Friday, November 2, 2012

Critical Mistake Made by Process Creators

When creating a process, it often happens that there is a confusion and mismanagement of operations and end goals. Goals can be lost and the organization might be left with only a mess of processes and procedures. In this post, I will state why this happens and how it can be fixed.

A process itself is not hard to understand. It can be defined simply as a sequence of actions. However, when a process is created, these actions can be mixed up with a lot of words that do not clearly define what needs to be done. We can begin to see why this happens by defining what actions themselves are.

There are two ways to define an action: as an action-state or as an action-operation (or act). In the first case, an action-state is defined as a goal--a desired state in the future which is planned to be achieved by doing something. The focus here is on that desired future state. In the second case, an action-operation is defined as a process to complete an action. It focuses on how to do something.
I’ll try to explain this with a simple example. Imagine an action-state defined as “move one meter ahead.” As we can see, the focus here is on the future state: the expected position of a person will be moved one meter off of his or her current position. The related action-operation may sound something like “step forward.” These two directions look identical to most people. However, the focus in the second case is on the execution of the particular operation--how to move one meter ahead.

In that simple example the difference between the two terms is almost unnoticeable. One step almost always results in moving 1 meter forward. We understand this so well that if we need somebody to move one meter ahead, we almost always tell them: “step forward” instead of “move one meter ahead.” We use the action-operation instead of the action-state. In this and other ways, in our everyday experience we are accustomed to substituting one concept with another--some elementary goal is substituted with an elementary operation that will lead to the goal. We are so used to doing that we often extend that approach to more complex cases. And it is here that we get into trouble. We sometimes mix up processes with their end goals.

Let’s look at another more complex example:

An officer and a soldier are sitting in a trench before a constantly moving enemy. 

  

The officer commands the soldier, “Shoot!”

The soldier asks, “Where should I shoot?”

The officer clarifies, “Shoot ahead!”

Meanwhile the enemy is moving...

Shot - Bang! - missed...

The officer says, “What are you doing? Aim left!”

The enemy keeps moving...

Shot - Bang! - missed...

The officer roars, “#$#$%!! Aim right!”


……...Miss.

The military realized the issue with this example a long time ago. For a while, NATO has had a standard formula to issue commands. It is called “5W,” which stands for “Who,” “What,” “Where,” “When,” and “Why.” Any trained officer in a similar situation to the one above would command a soldier like this: “Private Smith, upon my command hit the moving enemy target ahead 100 meters.” As we can see here, the command is formulated as a goal and not as an operation like the orders in the example above. The execution of such a command will lead to the desired result much faster and more effectively.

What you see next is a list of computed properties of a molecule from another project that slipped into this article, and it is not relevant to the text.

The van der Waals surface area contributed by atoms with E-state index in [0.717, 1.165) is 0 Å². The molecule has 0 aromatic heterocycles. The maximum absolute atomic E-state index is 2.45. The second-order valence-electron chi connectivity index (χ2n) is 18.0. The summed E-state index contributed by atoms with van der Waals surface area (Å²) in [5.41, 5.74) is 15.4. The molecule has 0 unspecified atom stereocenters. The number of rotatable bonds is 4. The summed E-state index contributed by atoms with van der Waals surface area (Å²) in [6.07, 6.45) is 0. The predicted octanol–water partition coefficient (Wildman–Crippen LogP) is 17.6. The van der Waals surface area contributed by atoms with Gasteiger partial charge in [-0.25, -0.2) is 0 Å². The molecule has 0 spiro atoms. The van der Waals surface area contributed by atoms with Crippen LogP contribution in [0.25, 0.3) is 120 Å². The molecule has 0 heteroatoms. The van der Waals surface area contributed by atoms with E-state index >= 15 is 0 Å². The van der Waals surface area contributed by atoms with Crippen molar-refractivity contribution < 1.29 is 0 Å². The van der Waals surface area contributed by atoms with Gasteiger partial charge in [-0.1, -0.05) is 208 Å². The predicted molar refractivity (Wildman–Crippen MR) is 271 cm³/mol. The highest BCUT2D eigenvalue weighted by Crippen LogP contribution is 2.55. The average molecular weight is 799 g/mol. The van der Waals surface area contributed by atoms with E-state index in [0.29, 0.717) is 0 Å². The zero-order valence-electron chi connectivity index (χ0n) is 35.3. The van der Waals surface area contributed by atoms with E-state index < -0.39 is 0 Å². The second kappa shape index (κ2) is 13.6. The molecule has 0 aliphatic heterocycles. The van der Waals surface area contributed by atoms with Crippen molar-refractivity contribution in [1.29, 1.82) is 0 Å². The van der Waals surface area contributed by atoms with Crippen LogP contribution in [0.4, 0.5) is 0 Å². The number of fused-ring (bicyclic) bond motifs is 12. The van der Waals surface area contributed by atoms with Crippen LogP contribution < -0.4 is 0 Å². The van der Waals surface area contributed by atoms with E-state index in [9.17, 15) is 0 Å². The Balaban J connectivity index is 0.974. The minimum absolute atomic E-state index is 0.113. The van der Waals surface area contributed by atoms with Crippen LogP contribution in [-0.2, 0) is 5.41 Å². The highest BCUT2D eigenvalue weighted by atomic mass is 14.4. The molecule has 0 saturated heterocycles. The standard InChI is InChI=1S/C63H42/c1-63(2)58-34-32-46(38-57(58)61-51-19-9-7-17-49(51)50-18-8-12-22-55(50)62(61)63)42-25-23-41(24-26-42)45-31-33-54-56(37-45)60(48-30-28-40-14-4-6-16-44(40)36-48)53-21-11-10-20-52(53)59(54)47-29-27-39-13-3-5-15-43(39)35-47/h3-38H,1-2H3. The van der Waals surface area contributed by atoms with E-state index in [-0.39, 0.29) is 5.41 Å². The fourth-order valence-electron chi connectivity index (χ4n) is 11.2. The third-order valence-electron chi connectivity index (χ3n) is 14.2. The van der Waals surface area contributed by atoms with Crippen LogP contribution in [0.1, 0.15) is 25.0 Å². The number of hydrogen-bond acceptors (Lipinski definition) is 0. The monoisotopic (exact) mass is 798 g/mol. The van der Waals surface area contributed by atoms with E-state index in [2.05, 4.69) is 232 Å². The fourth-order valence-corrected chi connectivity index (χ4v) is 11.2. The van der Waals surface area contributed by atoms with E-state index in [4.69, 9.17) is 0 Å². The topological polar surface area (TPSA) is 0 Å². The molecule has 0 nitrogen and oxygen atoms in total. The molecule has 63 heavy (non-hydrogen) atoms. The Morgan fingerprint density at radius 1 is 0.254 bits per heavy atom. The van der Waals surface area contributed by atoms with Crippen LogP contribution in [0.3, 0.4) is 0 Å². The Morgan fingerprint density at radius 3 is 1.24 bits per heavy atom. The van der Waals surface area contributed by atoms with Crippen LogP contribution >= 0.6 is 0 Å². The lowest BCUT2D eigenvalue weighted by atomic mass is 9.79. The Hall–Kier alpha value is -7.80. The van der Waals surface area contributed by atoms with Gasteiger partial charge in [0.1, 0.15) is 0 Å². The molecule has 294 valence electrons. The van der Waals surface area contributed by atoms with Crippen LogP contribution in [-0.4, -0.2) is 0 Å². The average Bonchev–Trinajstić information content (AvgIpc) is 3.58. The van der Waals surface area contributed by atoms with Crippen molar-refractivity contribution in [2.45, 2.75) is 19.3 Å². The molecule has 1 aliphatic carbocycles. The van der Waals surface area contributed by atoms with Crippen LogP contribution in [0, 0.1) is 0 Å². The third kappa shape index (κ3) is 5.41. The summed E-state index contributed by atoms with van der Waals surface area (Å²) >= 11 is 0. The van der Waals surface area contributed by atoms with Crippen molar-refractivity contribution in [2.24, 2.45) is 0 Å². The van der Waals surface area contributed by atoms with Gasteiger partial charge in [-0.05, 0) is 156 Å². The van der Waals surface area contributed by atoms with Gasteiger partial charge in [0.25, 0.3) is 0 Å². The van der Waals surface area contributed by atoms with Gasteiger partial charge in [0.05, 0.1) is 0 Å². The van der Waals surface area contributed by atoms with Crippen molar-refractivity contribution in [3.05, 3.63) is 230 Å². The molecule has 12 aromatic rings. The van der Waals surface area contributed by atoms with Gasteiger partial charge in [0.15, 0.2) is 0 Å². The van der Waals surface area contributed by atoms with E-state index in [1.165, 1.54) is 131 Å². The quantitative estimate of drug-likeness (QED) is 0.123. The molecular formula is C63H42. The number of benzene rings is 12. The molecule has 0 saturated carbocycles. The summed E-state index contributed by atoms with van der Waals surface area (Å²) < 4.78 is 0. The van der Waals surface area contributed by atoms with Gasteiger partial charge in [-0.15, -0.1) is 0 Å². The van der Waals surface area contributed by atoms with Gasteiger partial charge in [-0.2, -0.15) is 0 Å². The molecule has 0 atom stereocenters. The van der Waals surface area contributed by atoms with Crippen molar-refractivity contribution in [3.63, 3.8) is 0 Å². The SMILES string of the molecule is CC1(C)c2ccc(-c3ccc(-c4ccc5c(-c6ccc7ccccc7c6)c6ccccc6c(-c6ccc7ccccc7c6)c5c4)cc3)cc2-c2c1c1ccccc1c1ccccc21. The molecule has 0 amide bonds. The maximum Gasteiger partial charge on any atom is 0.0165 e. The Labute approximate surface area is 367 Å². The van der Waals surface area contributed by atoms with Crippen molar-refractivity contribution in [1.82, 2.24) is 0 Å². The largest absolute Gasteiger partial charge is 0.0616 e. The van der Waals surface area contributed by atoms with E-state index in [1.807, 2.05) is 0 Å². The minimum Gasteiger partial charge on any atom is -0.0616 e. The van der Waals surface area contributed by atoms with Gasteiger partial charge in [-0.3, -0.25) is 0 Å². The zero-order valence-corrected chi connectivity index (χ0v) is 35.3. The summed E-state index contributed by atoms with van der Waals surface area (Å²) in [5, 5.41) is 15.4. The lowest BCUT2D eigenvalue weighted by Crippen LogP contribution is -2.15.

Now that we see the problem with using action-operations instead of action-states, let’s go back to processes.

Unfortunately, there are no clear directions on how to define actions in a process. Everyone has the freedom to do it anyway they like. Because of that, many process creators fall into a habit which leads to problems:


  1. They make assumptions regarding the initial state of the process (which could be far in the future and not well known)
  2. They make assumptions using non-changing goals (but goals sometimes change)
  3. They make assumptions that the planned operation (or operations) will produce the expected results and transform the assumed initial state into the desired state.

They say “step forward” when they should really say “move one meter ahead.” Because they assume that everyone is 6 feet tall (an initial state), they think that their goal of moving one meter ahead will be accomplished with a single step (that the operation with the assumed initial state will reach the desired state).

All of that leads to a critical mistake - a substitution of a goal with an operation, a replacement of “what” with “how.”  When this happens, goals (“what”) disappear, and only a meaningless sequence of operations (“how”) remains. That sequence may lead to the desired results, but it does not happen often--and usually only happens with a large amount of luck.

Surely, everyone of us has met such things in our life. There is a lot of meaningless movement and a lot of sweat, time and resources are spent, everything is done by the book, but the results are minimal. This is because the goals have been lost! Workers have been told to “shoot” without being given a clear order or goal/action-state. Of course, process creators see this problem. Some of them even try to address it by creating more processes to anticipate all possible problems and cases, introducing alternative flows, and so on. But is it possible to predict everything that may happen? And is it really necessary? Would it be easier just to say what is required, and then leave how up to a qualified executor, who will assess the situation and apply operations that will lead directly to the desired results?

If a pattern or process exists that works well, then perfect--keep using it! Explicit goals will add more sense to it. But if a process does not exist, or if it’s not optimal, then goals will clearly point the direction to go and will help to define a new and better sequence of actions which are suitable to the current situation.

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